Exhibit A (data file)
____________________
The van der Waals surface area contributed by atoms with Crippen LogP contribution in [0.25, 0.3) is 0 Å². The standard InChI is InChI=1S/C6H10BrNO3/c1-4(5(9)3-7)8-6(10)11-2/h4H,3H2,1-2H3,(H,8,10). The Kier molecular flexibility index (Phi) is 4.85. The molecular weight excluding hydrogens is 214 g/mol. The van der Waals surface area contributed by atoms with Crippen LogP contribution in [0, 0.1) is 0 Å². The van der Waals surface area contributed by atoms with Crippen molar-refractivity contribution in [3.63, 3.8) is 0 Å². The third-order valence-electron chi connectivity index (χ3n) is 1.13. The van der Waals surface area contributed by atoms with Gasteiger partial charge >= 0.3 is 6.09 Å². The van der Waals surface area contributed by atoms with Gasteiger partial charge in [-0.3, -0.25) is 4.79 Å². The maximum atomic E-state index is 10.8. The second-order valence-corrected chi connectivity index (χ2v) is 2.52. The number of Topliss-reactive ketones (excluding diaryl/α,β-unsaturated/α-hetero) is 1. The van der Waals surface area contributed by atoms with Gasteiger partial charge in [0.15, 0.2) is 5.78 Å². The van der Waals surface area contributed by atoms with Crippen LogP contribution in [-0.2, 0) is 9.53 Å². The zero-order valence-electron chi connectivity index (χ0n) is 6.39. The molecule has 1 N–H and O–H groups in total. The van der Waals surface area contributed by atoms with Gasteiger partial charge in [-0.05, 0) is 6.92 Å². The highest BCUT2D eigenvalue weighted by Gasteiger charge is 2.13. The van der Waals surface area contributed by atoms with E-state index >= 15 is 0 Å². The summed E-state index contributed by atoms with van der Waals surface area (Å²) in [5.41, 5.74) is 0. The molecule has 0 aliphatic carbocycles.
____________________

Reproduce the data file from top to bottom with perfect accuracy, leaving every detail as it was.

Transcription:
The van der Waals surface area contributed by atoms with Crippen LogP contribution in [0.25, 0.3) is 0 Å². The standard InChI is InChI=1S/C6H10BrNO3/c1-4(5(9)3-7)8-6(10)11-2/h4H,3H2,1-2H3,(H,8,10). The Kier molecular flexibility index (Phi) is 4.85. The molecular weight excluding hydrogens is 214 g/mol. The van der Waals surface area contributed by atoms with Crippen LogP contribution in [0, 0.1) is 0 Å². The van der Waals surface area contributed by atoms with Crippen molar-refractivity contribution in [3.63, 3.8) is 0 Å². The third-order valence-electron chi connectivity index (χ3n) is 1.13. The van der Waals surface area contributed by atoms with Gasteiger partial charge >= 0.3 is 6.09 Å². The van der Waals surface area contributed by atoms with Gasteiger partial charge in [-0.3, -0.25) is 4.79 Å². The maximum atomic E-state index is 10.8. The second-order valence-corrected chi connectivity index (χ2v) is 2.52. The number of Topliss-reactive ketones (excluding diaryl/α,β-unsaturated/α-hetero) is 1. The van der Waals surface area contributed by atoms with Gasteiger partial charge in [0.15, 0.2) is 5.78 Å². The van der Waals surface area contributed by atoms with Crippen LogP contribution in [-0.2, 0) is 9.53 Å². The zero-order valence-electron chi connectivity index (χ0n) is 6.39. The molecule has 1 N–H and O–H groups in total. The van der Waals surface area contributed by atoms with Gasteiger partial charge in [-0.05, 0) is 6.92 Å². The highest BCUT2D eigenvalue weighted by Gasteiger charge is 2.13. The van der Waals surface area contributed by atoms with E-state index >= 15 is 0 Å². The summed E-state index contributed by atoms with van der Waals surface area (Å²) in [5.41, 5.74) is 0. The molecule has 0 aliphatic carbocycles.